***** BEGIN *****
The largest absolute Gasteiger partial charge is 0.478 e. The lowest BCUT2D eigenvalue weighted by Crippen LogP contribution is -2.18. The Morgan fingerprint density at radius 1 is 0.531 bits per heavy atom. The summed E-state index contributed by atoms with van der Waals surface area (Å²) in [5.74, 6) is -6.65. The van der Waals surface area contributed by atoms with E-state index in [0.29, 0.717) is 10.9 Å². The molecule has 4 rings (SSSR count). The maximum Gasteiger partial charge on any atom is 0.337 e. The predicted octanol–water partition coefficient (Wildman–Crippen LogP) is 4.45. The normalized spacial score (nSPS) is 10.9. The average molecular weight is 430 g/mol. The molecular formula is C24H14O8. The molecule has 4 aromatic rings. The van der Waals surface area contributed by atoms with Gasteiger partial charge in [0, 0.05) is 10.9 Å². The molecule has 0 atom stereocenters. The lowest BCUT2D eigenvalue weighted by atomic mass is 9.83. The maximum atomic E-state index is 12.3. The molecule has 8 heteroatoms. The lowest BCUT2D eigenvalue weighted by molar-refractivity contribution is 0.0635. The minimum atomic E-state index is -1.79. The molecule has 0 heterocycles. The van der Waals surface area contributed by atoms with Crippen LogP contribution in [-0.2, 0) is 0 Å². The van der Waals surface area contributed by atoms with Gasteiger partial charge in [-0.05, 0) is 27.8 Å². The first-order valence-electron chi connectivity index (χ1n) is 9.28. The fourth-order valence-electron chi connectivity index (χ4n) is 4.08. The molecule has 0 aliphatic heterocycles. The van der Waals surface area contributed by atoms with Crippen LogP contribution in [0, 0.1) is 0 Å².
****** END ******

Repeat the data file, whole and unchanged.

The largest absolute Gasteiger partial charge is 0.478 e. The lowest BCUT2D eigenvalue weighted by Crippen LogP contribution is -2.18. The Morgan fingerprint density at radius 1 is 0.531 bits per heavy atom. The summed E-state index contributed by atoms with van der Waals surface area (Å²) in [5.74, 6) is -6.65. The van der Waals surface area contributed by atoms with E-state index in [0.29, 0.717) is 10.9 Å². The molecule has 4 rings (SSSR count). The maximum Gasteiger partial charge on any atom is 0.337 e. The predicted octanol–water partition coefficient (Wildman–Crippen LogP) is 4.45. The normalized spacial score (nSPS) is 10.9. The average molecular weight is 430 g/mol. The molecular formula is C24H14O8. The molecule has 4 aromatic rings. The van der Waals surface area contributed by atoms with Gasteiger partial charge in [0, 0.05) is 10.9 Å². The molecule has 0 atom stereocenters. The lowest BCUT2D eigenvalue weighted by atomic mass is 9.83. The maximum atomic E-state index is 12.3. The molecule has 8 heteroatoms. The lowest BCUT2D eigenvalue weighted by molar-refractivity contribution is 0.0635. The minimum atomic E-state index is -1.79. The molecule has 0 heterocycles. The van der Waals surface area contributed by atoms with Crippen LogP contribution in [-0.2, 0) is 0 Å². The van der Waals surface area contributed by atoms with Gasteiger partial charge in [-0.05, 0) is 27.8 Å². The first-order valence-electron chi connectivity index (χ1n) is 9.28. The fourth-order valence-electron chi connectivity index (χ4n) is 4.08. The molecule has 0 aliphatic heterocycles. The van der Waals surface area contributed by atoms with Crippen LogP contribution in [0, 0.1) is 0 Å².